(Rewrites throughout to add details on royalties, export tax)
By Fergus Jensen
JAKARTA, July 25 Freeport-McMoRan Inc
clinched a deal with the Indonesian government on Friday
allowing the miner to resume copper concentrate exports from the
country, effectively ending a six-month tax dispute and paving
the way for more miners to follow suit.
Freeport, which is expected to export 756,000 tonnes of
copper concentrate in the second half of this year, received its
permit from the trade ministry on Friday after signing a
memorandum of understanding (MoU) with the government, Freeport
Indonesia CEO Rozik Soetjipto said.
With its export permit in the bag, Indonesia's top copper
miner said it will resume full operations immediately, with
concentrate shipments expected to resume next month from
Grasberg, one of the world's largest copper mines.
"In terms of permitting, everything is OK," Soetjipto said.
"We still have to load the ship, and this may take a few days."
Freeport shares were up 1.79 percent on the New York Stock
Exchange on Friday.
The company will now be subject to higher royalties, which
will increase to 4 percent for copper and 3.75 percent for gold,
up from 3.5 percent and 1 percent respectively, and the
U.S.-based miner will also have to pay export duties on
shipments until it builds a smelter in the Southeast Asian
In January, the government introduced a controversial
escalating tax on metal concentrates that climbed to 60 percent
by 2017. Under a revision of the tax, Freeport will pay a 7.5
percent duty on its copper concentrate exports, but that rate
falls as it spends on its smelter, hitting zero once investment
in the project exceeds 30 percent of total cost.
The deal is expected to take some of the pressure off
President-elect Joko Widodo, who has said resolving the dispute,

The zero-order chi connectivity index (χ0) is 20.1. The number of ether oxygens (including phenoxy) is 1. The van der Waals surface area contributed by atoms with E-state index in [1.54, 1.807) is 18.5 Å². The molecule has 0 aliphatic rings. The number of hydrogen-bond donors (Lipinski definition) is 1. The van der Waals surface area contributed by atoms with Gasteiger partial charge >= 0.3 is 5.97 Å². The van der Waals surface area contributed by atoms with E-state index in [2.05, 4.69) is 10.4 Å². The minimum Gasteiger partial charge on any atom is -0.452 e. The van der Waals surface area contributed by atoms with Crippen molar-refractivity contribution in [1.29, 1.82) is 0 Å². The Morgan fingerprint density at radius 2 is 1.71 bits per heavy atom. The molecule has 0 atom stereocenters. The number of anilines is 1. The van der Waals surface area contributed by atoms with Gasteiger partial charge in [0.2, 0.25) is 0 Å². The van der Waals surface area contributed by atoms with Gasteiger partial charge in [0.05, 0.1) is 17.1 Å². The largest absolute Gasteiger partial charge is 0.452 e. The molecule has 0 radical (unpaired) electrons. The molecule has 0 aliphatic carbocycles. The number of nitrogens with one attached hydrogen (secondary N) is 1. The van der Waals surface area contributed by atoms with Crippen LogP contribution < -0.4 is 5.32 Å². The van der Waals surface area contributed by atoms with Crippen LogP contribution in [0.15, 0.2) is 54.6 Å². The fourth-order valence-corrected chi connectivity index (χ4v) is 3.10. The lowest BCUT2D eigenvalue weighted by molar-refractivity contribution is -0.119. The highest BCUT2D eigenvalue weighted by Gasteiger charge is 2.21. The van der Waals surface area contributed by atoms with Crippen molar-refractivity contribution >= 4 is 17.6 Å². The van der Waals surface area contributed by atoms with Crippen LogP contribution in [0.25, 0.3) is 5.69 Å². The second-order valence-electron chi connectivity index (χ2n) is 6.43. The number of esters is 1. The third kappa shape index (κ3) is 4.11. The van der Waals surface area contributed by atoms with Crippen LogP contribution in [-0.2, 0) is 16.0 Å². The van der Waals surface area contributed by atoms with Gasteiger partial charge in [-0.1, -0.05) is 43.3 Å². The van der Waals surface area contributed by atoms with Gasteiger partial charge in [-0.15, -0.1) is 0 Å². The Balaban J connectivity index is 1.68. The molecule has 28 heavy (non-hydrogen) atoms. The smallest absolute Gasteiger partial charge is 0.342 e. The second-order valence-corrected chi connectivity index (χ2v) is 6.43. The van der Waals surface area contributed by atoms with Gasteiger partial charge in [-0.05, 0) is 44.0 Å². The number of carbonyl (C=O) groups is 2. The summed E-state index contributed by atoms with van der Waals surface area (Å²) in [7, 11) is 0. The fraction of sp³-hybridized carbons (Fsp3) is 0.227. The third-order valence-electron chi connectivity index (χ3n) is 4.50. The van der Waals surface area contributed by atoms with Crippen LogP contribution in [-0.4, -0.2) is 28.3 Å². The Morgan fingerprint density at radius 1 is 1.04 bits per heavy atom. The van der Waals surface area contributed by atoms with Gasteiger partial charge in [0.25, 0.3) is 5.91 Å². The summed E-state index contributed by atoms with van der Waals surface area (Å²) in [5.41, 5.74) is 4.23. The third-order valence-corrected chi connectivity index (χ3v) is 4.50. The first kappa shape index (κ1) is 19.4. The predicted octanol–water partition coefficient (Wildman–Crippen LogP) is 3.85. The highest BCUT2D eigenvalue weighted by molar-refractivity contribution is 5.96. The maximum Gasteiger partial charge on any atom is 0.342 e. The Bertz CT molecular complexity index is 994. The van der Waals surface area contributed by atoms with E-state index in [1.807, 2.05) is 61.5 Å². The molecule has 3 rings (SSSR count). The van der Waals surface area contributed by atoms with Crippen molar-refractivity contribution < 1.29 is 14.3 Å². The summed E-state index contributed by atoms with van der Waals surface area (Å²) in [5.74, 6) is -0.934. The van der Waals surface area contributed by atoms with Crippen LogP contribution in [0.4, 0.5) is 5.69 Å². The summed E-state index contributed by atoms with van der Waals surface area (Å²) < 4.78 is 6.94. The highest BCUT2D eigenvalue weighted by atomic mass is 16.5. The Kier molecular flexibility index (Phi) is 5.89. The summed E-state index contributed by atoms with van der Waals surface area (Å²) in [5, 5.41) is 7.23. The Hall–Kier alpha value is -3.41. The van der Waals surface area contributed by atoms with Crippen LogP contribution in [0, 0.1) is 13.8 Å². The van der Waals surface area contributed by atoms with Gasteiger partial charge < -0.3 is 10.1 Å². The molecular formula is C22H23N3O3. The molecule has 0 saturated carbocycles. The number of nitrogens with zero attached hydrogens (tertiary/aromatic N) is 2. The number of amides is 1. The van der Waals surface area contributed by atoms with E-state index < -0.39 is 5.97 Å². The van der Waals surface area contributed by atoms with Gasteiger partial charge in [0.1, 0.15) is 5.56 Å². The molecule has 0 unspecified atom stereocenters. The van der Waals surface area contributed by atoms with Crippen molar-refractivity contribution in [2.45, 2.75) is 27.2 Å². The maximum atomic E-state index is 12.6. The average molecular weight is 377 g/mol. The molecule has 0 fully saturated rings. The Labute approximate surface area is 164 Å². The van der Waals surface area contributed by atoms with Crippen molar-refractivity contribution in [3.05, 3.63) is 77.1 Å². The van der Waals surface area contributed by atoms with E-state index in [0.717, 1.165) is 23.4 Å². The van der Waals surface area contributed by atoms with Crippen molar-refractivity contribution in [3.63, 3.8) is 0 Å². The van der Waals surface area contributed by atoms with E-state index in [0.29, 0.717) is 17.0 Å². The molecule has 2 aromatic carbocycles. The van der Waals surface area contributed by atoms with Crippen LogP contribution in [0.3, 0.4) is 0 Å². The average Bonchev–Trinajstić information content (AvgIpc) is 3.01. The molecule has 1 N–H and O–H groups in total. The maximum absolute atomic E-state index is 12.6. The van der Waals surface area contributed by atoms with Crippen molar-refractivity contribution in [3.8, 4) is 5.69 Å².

which has sapped government mining revenues, would be one of his
top priorities when he takes power in October.
The export tax was meant to force miners to develop local
mineral processing facilities, allowing the government to derive
bigger returns from Indonesia's mineral resources.
But rather than pay it, most miners stopped exporting from
Southeast Asia's biggest economy, resulting in $1.3 billion in
lost copper concentrate shipments. It also led Indonesia's
second-biggest copper producer, Newmont Mining Corp, to file for
international arbitration earlier this month over the new export
rules it said were in breach of its contract.
A spokesman for Newmont Mining Corp, which owns the
Batu Hijau mine on the Indonesian island of Sumbawa, said it is
in talks with the government on a separate MoU that would allow
it to resume operations at its massive copper mine.
"We are encouraged by the news about Freeport, which we hope
will pave the way for construction of a copper smelter and lead
to an economically sustainable resolution of the export ban,"
Newmont spokesman Omar Jabara said.
Freeport currently smelts some 30 to 40 percent of its
output from its Grasberg mine at a copper smelter in Gresik,
East Java. The company has previously said it plans to work with
Indonesia's state-owned miner Aneka Tambang (Antam) to
build the country's second copper smelter.
It is not clear whether that project will be ready before
Indonesia's ban on concentrate exports begins in less than three
(Additional reporting by Adriana Nina Kusuma and Yayat
Supriatna in Jakarta and Julie Gordon in Vancouver; Writing by
Randy Fabi; Editing by William Hardy and Grant McCool)